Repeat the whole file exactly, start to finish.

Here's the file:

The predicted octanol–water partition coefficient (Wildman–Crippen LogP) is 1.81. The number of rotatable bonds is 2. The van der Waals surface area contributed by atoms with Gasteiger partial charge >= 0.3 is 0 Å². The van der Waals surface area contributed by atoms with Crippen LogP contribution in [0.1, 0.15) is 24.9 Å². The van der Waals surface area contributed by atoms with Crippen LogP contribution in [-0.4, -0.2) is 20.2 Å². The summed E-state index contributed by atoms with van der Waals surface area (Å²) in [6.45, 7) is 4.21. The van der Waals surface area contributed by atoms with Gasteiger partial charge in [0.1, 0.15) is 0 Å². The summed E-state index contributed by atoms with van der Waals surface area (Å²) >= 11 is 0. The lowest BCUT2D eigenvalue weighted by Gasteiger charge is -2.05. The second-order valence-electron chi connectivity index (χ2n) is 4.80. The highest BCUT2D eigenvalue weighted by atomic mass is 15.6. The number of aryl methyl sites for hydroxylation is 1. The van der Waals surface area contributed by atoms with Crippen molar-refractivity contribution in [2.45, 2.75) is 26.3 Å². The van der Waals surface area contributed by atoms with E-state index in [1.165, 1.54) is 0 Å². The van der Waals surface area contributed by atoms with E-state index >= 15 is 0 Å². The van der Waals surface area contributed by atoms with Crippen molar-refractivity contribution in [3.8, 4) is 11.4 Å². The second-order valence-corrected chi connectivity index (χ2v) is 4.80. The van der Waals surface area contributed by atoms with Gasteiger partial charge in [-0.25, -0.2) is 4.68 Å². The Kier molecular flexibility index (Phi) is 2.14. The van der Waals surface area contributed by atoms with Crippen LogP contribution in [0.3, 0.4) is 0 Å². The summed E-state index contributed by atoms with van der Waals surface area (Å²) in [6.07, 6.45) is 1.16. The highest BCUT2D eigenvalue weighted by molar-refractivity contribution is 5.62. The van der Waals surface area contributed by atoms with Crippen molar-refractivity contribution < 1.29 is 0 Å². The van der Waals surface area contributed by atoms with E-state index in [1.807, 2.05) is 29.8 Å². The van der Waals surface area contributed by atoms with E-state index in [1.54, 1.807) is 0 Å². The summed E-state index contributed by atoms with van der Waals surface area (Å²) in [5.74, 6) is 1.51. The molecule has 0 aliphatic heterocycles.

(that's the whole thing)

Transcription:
The predicted octanol–water partition coefficient (Wildman–Crippen LogP) is 1.81. The number of rotatable bonds is 2. The van der Waals surface area contributed by atoms with Gasteiger partial charge >= 0.3 is 0 Å². The van der Waals surface area contributed by atoms with Crippen LogP contribution in [0.1, 0.15) is 24.9 Å². The van der Waals surface area contributed by atoms with Crippen LogP contribution in [-0.4, -0.2) is 20.2 Å². The summed E-state index contributed by atoms with van der Waals surface area (Å²) in [6.45, 7) is 4.21. The van der Waals surface area contributed by atoms with Gasteiger partial charge in [0.1, 0.15) is 0 Å². The summed E-state index contributed by atoms with van der Waals surface area (Å²) >= 11 is 0. The lowest BCUT2D eigenvalue weighted by Gasteiger charge is -2.05. The second-order valence-electron chi connectivity index (χ2n) is 4.80. The highest BCUT2D eigenvalue weighted by atomic mass is 15.6. The number of aryl methyl sites for hydroxylation is 1. The van der Waals surface area contributed by atoms with Crippen molar-refractivity contribution in [2.45, 2.75) is 26.3 Å². The van der Waals surface area contributed by atoms with E-state index in [1.165, 1.54) is 0 Å². The van der Waals surface area contributed by atoms with E-state index >= 15 is 0 Å². The van der Waals surface area contributed by atoms with Crippen molar-refractivity contribution in [3.8, 4) is 11.4 Å². The second-order valence-corrected chi connectivity index (χ2v) is 4.80. The van der Waals surface area contributed by atoms with Gasteiger partial charge in [-0.25, -0.2) is 4.68 Å². The Kier molecular flexibility index (Phi) is 2.14. The van der Waals surface area contributed by atoms with Crippen LogP contribution in [0.3, 0.4) is 0 Å². The summed E-state index contributed by atoms with van der Waals surface area (Å²) in [6.07, 6.45) is 1.16. The highest BCUT2D eigenvalue weighted by molar-refractivity contribution is 5.62. The van der Waals surface area contributed by atoms with Crippen molar-refractivity contribution < 1.29 is 0 Å². The van der Waals surface area contributed by atoms with E-state index in [1.807, 2.05) is 29.8 Å². The van der Waals surface area contributed by atoms with E-state index in [1.54, 1.807) is 0 Å². The summed E-state index contributed by atoms with van der Waals surface area (Å²) in [5.74, 6) is 1.51. The molecule has 0 aliphatic heterocycles.